Johnson has 10 games with at least four steals, showcasing her skills as a defensive menace. With larceny in her heart, Johnson, a human handcuff with fast fingers, had 16 steals over a two-game stretch against Longwood and South Carolina State.

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‘I just wanted to be a part

Johnson’s presence and leadership have enhanced a strong Norfolk State squad that captured the MEAC Tournament championship and competed in the NCAA Tournament last year. Ranked 17th in the latest CollegeInsider.com mid-major top 25 poll, the Spartans have won nine straight games. 

Norfolk State (21-5 overall) has achieved consecutive 20-win campaigns for the first time as a Division I program. Since taking over in the middle of the 2017 season, Norfolk State head coach Larry Vickers has led the Spartans to 154 victories, and appearances in the WNIT and NCAA tournaments. 

“Being around family was one piece of my decision, but the basketball piece was I knew coach Vickers from the area,” Johnson said. “I knew Norfolk State was an up-and-coming program, plus it’s an HBCU. I wanted to go in a different direction. Norfolk State won the MEAC championship last year. They got good pieces there already; I just wanted to be a part of that. We all have different personalities, but most importantly, everybody clicks off the court.”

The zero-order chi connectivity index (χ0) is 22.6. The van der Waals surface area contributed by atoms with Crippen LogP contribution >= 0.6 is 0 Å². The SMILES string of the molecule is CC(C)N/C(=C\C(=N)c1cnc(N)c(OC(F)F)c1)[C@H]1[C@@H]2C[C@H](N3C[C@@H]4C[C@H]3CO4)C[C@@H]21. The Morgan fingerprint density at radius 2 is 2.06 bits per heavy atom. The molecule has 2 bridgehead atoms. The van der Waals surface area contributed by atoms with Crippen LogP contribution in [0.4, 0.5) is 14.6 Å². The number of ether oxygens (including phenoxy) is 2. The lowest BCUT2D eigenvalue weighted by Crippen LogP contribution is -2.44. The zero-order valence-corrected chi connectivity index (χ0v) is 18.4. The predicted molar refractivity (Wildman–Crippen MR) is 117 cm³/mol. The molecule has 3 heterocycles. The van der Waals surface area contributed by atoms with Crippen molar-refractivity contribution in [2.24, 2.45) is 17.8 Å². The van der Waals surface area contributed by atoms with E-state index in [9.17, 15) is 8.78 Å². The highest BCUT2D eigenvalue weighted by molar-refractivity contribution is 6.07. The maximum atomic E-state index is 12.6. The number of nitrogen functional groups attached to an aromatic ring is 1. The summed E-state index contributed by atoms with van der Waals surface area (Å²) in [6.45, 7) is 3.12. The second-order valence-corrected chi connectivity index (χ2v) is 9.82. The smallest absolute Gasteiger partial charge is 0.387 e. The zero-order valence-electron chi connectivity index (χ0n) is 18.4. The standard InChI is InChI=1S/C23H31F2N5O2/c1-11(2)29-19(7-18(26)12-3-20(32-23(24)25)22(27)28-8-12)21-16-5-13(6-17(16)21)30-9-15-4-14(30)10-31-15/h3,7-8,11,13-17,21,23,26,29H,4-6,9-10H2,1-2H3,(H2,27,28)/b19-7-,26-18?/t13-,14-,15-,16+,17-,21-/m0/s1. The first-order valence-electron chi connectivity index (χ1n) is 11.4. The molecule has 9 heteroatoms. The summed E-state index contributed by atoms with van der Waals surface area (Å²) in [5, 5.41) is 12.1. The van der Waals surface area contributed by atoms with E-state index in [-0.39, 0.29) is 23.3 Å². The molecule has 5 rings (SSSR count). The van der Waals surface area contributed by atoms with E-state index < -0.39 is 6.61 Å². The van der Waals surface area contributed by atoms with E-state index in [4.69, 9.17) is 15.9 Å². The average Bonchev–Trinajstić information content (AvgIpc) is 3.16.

Johnson’s arrival at Norfolk State generated significant headlines. 

“It’s a little different when Norfolk State signs a player and it comes across the ticker on ESPN,” Vickers said with a laugh while sitting on a blue training table outside his locker room. “There’s going to be eyes that are different on our program. We have a good basketball team, and it’s the perfect storm. Diamond is such a tremendous shooter that we continue to push her to get to the basket and shoot more free throws. She’s a gym rat, and when you see that, everything else falls into place.”